Prior to this study, it was thought that cognitive vulnerability didn't change much once a person passed early adolescence. However, the new findings suggest that during big transitions in life -- when a person is continually exposed to a new social situation -- cognitive vulnerability can be altered, the researchers said.

They noted that genetic, biological and environmental factors all likely play a role in a person's level of cognitive vulnerability.

Further research is needed to determine whether cognitive vulnerability may change over time, the researchers said, noting that college freshmen are in a unique social environment.

"Our findings are consistent with a growing number of studies that have found that many psychological and biological factors previously thought to be set in stone by adulthood continue to be malleable," the researchers said.

Managing The Negative Vibes of Others

Negative energy that a person radiates directly affect his immediate environment and yet the state of the person is also dependent on its immediate environment. Thus, it can be assumed that a person who is troubled would spread disturbances into their immediate surroundings, and as its effect would in turn get more disturbed; and all this would have a chaotic and cumulative effect on the whole environment.

The above clearly tells us why the present state of the world is what it is today. We, the selfish beings of today cannot think beyond ourselves and just want peace for the self, failing to understand that if there is disturbance around us how can we ever be peaceful!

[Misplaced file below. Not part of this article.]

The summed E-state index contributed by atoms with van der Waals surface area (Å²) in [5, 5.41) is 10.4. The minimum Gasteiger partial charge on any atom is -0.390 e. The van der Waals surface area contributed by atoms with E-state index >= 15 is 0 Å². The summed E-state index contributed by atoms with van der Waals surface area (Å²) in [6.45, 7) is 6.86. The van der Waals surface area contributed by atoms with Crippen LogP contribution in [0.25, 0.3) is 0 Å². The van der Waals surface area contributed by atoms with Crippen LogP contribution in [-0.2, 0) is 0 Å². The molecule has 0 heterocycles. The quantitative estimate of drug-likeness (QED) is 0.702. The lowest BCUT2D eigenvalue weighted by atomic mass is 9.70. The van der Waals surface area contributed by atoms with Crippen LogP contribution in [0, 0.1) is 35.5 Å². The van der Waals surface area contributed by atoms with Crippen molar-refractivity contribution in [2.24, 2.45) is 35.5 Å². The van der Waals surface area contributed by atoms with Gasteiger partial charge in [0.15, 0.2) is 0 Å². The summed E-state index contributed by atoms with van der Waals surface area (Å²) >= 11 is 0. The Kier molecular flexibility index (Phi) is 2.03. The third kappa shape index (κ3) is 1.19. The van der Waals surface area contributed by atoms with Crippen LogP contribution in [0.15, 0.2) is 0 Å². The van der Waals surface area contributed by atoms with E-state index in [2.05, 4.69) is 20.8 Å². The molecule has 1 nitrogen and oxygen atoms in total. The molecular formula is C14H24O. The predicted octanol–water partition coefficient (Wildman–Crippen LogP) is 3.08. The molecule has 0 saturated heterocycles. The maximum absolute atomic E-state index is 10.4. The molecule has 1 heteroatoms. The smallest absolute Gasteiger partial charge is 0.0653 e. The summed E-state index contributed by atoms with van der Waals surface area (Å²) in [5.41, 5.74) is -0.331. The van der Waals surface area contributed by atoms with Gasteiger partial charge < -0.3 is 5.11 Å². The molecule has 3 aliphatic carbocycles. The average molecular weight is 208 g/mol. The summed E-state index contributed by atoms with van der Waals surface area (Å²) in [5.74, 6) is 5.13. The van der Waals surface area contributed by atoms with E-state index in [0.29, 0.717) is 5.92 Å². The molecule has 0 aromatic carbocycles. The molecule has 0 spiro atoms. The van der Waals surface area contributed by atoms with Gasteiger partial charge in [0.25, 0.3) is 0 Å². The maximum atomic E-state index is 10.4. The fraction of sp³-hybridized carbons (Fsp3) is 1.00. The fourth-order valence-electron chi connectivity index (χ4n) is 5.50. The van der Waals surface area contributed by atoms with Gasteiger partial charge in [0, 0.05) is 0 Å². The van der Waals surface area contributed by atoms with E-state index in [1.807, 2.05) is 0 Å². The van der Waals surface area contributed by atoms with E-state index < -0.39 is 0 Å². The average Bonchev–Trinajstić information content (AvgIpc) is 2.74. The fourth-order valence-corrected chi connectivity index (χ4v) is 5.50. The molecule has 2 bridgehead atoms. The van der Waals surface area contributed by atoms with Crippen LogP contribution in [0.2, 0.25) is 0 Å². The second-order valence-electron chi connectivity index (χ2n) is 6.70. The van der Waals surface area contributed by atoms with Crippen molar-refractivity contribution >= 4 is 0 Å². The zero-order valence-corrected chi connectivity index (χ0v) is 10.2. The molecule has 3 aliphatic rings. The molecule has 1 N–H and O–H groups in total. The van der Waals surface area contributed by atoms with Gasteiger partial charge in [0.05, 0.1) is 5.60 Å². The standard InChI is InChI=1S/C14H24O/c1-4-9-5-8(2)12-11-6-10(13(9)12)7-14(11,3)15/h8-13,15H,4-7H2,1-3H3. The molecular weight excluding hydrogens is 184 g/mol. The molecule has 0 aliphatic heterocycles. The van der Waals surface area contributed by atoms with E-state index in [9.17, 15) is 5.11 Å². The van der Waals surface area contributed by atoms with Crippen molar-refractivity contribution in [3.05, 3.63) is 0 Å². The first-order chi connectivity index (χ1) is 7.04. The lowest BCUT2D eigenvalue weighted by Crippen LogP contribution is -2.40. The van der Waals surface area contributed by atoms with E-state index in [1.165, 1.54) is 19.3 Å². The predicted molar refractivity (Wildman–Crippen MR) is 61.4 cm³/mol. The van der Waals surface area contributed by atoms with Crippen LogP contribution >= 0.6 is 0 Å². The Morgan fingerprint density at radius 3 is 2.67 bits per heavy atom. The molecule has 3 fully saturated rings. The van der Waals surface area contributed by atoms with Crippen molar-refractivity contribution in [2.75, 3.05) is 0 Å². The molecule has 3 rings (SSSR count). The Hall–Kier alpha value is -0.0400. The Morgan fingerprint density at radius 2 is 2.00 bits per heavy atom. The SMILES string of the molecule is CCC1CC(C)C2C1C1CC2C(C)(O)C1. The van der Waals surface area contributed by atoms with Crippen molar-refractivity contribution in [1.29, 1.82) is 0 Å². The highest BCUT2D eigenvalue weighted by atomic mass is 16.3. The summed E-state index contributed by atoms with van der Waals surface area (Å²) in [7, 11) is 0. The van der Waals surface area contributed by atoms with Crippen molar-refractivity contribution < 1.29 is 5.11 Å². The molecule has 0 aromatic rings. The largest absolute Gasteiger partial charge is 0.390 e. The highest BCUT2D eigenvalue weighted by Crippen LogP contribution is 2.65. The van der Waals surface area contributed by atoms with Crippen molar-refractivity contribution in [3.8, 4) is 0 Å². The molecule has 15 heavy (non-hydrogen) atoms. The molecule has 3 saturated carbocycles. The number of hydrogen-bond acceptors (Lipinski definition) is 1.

Being at peace is only possible if there is peace all around us. Meditation is a very powerful tool. Here is are some suggestions:

Sit in a comfortable position preferably cross legged on the floor. Closing your eyes and think of a peaceful place or thing in nature. Gently inhale and exhale such that your breathing takes on a soft rhythmic movement. Become aware of the entire creation in front of you. Feel one with the whole creation and focus in a relaxed state.

- Visualize peace in the universe

- Visualize peace on mother earth and our oceans
- Visualize peace in the plant kingdom
- Visualize peace among all life forms

In a 2008 study published in the journal PloS One, researchers found that when meditators heard the sounds of people suffering, they had stronger activation levels in their temporal parietal junctures, a part of the brain tied to empathy, than people who did not meditate.

These studies demonstrate that regular meditation effectively supports mental, emotional and physical health in numerous tangible ways. In building upon this strong body of evidence, researchers are continuing to deepen our understanding of the profound and inspirational benefits of regular meditation practice in everyday life.

Josh Richardson is blogger, healer, and a constant pursuer of the natural state of human consciousness.

Reference Sources 125, 138, 202